The Centers for Medicare and Medicaid Services is aiming to better compensate primary care physicians for helping to coordinate their patient’s care and for providing behavioral health services, according to the agency’s proposed 2017 fee schedule that was released late last week.
The latest proposal aims to raise payments for physicians assisting patients with care coordination and planning, care for cognitive disabilities and overall mental health care. Providers would also receive increased compensation for providing care to patients with mobility-related impairments due to the increased attention and time commitment these patients often require, which falls in line with the ongoing push toward value-based care being spurred by MACRA.
While pathology labs and practices don’t stand to face any drastic changes most weren’t previously aware of, there are at least a few key items to note:
- The standard times established last year for six clinical labor services will remain the same. An additional 11 could also be standardized pending forthcoming recommendations from RUC. See the figure below.
- A number of CPT codes have also undergone slight work RVU modifications. Click here to see a full list starting on page 374. (Use the “ctrl F” search function on your keyboard to search for a specific code without scrolling.)
Additionally, a couple key pathology-related proposals were also put forth by CMS as part of an effort to amend the hospital outpatient prospective payment system.
- A proposal to discontinue the use of the “L1” modifier on outpatient lab tests to identify unrelated tests on claims. These would instead be packaged if they appear on a claim with other hospital outpatient services.
- A proposal to expand lab packaging exclusion that currently applies to molecular tests to all lab tests designated as an ADLT that meet established criteria. CMS also noted that it believes some of these diagnostic tests that meet the criteria will not be molecular tests, but will also have a different pattern of clinical use than more conventional tests, which in turn may make them less tied to a primary service in the hospital outpatient setting than more common and routine lab tests that are packaged. An “A” status indicator would be assign to ADLTs once a test is designated an ADLT under the clinical laboratory fee schedule.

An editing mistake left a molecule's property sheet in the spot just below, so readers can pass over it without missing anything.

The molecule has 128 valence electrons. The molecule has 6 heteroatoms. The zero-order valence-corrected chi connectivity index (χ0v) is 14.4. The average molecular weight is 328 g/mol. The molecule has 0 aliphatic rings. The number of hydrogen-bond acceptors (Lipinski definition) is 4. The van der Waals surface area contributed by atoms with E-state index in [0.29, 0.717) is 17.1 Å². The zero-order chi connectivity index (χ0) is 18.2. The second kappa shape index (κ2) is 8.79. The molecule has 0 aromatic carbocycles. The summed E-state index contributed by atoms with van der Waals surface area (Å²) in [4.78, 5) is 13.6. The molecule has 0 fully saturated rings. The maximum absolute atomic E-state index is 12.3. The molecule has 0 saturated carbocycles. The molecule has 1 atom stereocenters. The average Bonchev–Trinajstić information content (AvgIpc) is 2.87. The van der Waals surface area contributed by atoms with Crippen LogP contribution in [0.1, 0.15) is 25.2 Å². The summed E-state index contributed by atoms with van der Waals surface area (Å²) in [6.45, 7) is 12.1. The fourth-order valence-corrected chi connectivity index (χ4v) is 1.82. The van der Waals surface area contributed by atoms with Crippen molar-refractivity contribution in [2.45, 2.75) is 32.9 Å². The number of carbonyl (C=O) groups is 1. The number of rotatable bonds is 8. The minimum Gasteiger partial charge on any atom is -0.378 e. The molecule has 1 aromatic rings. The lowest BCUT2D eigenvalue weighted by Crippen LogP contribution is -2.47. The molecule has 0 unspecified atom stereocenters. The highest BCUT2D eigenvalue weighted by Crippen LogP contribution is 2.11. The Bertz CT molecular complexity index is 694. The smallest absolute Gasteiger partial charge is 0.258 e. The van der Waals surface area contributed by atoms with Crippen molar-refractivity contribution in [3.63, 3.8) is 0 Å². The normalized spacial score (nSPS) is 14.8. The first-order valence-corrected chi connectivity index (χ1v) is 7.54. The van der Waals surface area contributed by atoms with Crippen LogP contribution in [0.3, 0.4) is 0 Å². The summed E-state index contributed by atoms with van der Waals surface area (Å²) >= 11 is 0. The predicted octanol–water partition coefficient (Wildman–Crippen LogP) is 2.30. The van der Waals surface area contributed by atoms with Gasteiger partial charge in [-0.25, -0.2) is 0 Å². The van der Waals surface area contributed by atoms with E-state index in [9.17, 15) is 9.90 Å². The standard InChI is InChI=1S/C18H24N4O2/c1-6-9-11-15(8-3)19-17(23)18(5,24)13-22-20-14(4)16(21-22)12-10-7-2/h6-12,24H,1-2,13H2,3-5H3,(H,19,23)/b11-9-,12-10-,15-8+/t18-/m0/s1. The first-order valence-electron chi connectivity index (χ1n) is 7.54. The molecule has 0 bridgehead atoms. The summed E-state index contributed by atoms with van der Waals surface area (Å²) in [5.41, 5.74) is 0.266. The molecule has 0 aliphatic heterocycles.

Those pathology-specific adjustments aside, one of the most unique fee schedule proposals put forth is to expand the pilot Diabetes Prevention Program beginning Jan. 1, 2018. This would be the first time a preventative service program from CMS’ Innovation Center would be expanded into Medicare.
CMS projects these moves will generate a substantial funding boost, according to acting administrator Andy Slavitt.
“We conservatively estimate that these changes would result in approximately $900 million in additional funding in 2017 to physicians and practitioners providing these services,” Slavitt said on the CMS Blog. “Over time, if the practitioners qualified to provide these services were to fully provide these services to all eligible beneficiaries, the increase could be as much as $5 billion in additional funding for care coordination and patient-centered care.”
CMS is also proposing to add a provision that would reduce outpatient prospective payment system spending by roughly $500 million in 2017 by no longer paying for services at an outpatient department at a higher rate.
Besides physicians, the proposed fee schedule also pays nurse practitioners, physician assistants, physical therapists, in addition to radiation therapy centers and independent diagnostic testing facilities.
A new code has also been proposed to pay for cognitive and functional assessment and care planning for patients with cognitive impairment, such as for patients with Alzheimer’s.
Changes to payment for chronic care management, including payment for new codes and for extra care management provided by a physician or practitioner following the first visit for patients with multiple chronic conditions, were also proposed.
And in an attempt to keep with the times, there are three services CMS put forth to be added to the list a physician can offer through videoconference (dubbed telehealth). These new services would include critical care consultations, advance-care planning and some dialysis-related services for patients with end-stage renal disease.
CMS said the majority of these moves were made to respond to concerns raised by physicians regarding pain management, help focus payments on patients instead of setting, better utilize technology to improve patient care and to emphasize health outcomes important to patients.
Public comments on the proposed fee schedule can be submitted until Sept. 6.